18. Holding grudges, especially with those you love.
What’s the point of re-living the anger over and over?
19. Not standing up for yourself.
Old people don’t take sh*t from anyone. Neither should you.
20. Not volunteering enough.
OK, so you probably won’t regret not volunteering Hunger Games style, but nearing the end of one’s life without having helped to make the world a better place is a great source of sadness for many.
21. Neglecting your teeth.
Neglecting your teeth.
Brush. Floss. Get regular checkups. It will all seem so maddeningly easy when you have dentures.
22. Missing the chance to ask your grandparents questions before they die.
Most of us realize too late what an awesome resource grandparents are. They can explain everything you’ll ever wonder about where you came from, but only if you ask them in time.
23. Working too much.
No one looks back from their deathbed and wishes they spent more time at the office, but they do wish they spent more time with family, friends, and hobbies.
24. Not learning how to cook one awesome meal.
Knowing one drool-worthy meal will make all those dinner parties and celebrations that much more special.
25. Not stopping enough to appreciate the moment.
Young people are constantly on the go, but stopping to take it all in now and again is a good thing.
26. Failing to finish what you start.
Failing to finish what you start.
“I had big dreams of becoming a nurse. I even signed up for the classes, but then...”
27. Never mastering one awesome party trick.
You will go to hundreds, if not thousands, of parties in your life. Wouldn’t it be cool to be the life of them all?
28. Letting yourself be defined by cultural expectations.
Letting yourself be defined by cultural expectations. Don’t let them tell you, “We don’t do that.”
29. Refusing to let friendships run their course.
People grow apart. Clinging to what was, instead of acknowledging that things have changed, can be a source of ongoing agitation and sadness.
30. Not playing with your kids enough.
When you’re old, you’ll realize your kid went from wanting to play with you to wanting you out of their room in the blink of an eye.
31. Never taking a big risk (especially in love).
Knowing that you took a leap of faith at least once — even if you fell flat on your face — will be a great comfort when you’re old.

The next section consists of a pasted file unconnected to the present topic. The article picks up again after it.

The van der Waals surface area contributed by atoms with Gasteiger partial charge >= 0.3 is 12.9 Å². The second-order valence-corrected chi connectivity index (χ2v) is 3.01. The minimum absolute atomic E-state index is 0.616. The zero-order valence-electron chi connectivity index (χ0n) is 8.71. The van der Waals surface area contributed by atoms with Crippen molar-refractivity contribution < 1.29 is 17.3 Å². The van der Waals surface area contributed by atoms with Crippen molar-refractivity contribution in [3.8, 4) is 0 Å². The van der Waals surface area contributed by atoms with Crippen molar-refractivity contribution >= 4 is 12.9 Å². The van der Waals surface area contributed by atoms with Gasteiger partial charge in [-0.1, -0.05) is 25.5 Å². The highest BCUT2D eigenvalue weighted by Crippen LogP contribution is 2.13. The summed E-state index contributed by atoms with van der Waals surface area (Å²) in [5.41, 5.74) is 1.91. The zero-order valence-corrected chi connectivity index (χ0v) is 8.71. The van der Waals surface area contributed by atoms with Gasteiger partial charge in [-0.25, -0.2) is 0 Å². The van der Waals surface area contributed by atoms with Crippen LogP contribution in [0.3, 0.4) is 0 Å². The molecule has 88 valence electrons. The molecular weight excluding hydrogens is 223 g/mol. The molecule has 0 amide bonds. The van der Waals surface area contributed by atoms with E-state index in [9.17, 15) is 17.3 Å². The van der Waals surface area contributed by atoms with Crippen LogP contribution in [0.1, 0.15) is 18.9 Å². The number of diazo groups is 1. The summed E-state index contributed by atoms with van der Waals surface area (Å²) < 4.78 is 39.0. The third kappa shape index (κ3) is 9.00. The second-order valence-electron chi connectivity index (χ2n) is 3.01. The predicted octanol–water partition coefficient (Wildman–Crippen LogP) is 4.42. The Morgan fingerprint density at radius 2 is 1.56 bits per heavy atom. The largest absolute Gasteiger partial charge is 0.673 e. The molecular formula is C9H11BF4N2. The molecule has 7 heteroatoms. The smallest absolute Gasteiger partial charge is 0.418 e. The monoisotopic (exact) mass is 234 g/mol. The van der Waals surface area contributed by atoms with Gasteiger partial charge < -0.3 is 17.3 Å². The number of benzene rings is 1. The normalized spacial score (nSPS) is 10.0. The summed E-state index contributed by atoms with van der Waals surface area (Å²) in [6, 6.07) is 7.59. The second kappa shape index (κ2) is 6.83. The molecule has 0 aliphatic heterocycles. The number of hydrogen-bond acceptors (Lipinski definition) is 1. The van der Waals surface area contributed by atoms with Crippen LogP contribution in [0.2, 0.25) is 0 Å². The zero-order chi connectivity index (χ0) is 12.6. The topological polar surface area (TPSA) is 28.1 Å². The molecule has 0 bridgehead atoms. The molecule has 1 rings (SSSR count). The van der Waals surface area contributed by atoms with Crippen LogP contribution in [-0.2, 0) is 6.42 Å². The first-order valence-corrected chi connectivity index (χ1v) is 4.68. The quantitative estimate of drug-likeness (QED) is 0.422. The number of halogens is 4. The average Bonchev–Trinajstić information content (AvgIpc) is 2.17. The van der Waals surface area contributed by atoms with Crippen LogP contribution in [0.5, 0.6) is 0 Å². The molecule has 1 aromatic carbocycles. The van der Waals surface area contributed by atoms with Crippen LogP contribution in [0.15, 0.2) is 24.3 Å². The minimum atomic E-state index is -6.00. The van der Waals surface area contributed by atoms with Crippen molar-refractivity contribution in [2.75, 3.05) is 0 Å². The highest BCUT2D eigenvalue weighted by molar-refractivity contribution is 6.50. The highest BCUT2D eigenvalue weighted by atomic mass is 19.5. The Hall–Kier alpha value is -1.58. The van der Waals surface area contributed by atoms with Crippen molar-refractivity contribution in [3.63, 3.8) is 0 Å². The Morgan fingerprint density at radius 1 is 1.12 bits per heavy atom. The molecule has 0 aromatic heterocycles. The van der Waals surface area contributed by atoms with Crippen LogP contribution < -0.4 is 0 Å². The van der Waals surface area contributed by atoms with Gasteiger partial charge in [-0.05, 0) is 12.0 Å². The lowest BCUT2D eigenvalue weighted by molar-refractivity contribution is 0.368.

32. Not taking the time to develop contacts and network.
Networking may seem like a bunch of crap when you’re young, but later on it becomes clear that it’s how so many jobs are won.
33. Worrying too much.
As Tom Petty sang, “Most things I worry about never happen anyway.”
34. Getting caught up in needless drama.
Who needs it?
35. Not spending enough time with loved ones.
Not spending enough time with loved ones. Our time with our loved ones is finite. Make it count.
36. Never performing in front of others.
This isn’t a regret for everyone, but many elderly people wish they knew — just once — what it was like to stand in front of a crowd and show off their talents.
37. Not being grateful sooner.
It can be hard to see in the beginning, but eventually, it becomes clear that every moment on this earth — from the mundane to the amazing — is a gift that we’re all so incredibly lucky to share.
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- Joined: Wed Aug 15, 2018 2:54 pm
My problem is that I don't have the energy to take action. I know the importance's of focusing on my health but if I cant get out of bed to improve the situation because I cant think strait from all the pain, then knowing what to do doesn't help me. I have minimal energy to spend, so I am very cautious with where I put my efforts. Right now I am in survival mode, nothing is perfect but I am taking steps in the right direction and I have faith in myself to make the right decisions because I usually do.
This post isn't really about all that though, It is just a brief intro into what I am currently going threw. I realize its a bit confusing because its all tied into mental health issues and trauma and I feel like I could right a book or two by now so trying to narrow that down to an intro is a bit daunting.
It just seams like what I'm going threw is unique, did I have a NDE? if so what affect would that have on an undeveloped brain simultaneously processing trauma? I cant even find anyone to have conversations with about this, doctors just want to medicate you and our society is content to alienate personal experiences even if they do have some scientific backing. Who is studding this stuff?because I think they would get a kick out of me.
I don't know how good I am at painting a full picture these days. As I said time has lost meaning, I find myself drifting in and out of the state artists often sight, describing how the words just flowed out of them. Often I find my own words trite or pretentious but if I try to alter them from how they naturally come out it becomes hard for me to put a sentence together.
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- Joined: Wed Jun 15, 2016 2:22 pm
Reiki is another good way to help emotional and physical healing and will increase your energy levels.
In addition I would advise you to take Bachflowers, especially Star of Bethlehem but possibly others too, on a longterm basis. Here is a link to all Bachflower essences and their indications. Just read through them see which ones resonate with you. But definitely take Star of Bethlehem.
http://www.bachflower.com/original-bach ... -remedies/
You have experienced a tremendous betrayal when you were helpless. No wonder you feel as you do. You can find a way forward, it will take time, and help from good alternative therapists, but it is possible. I wish you all the best.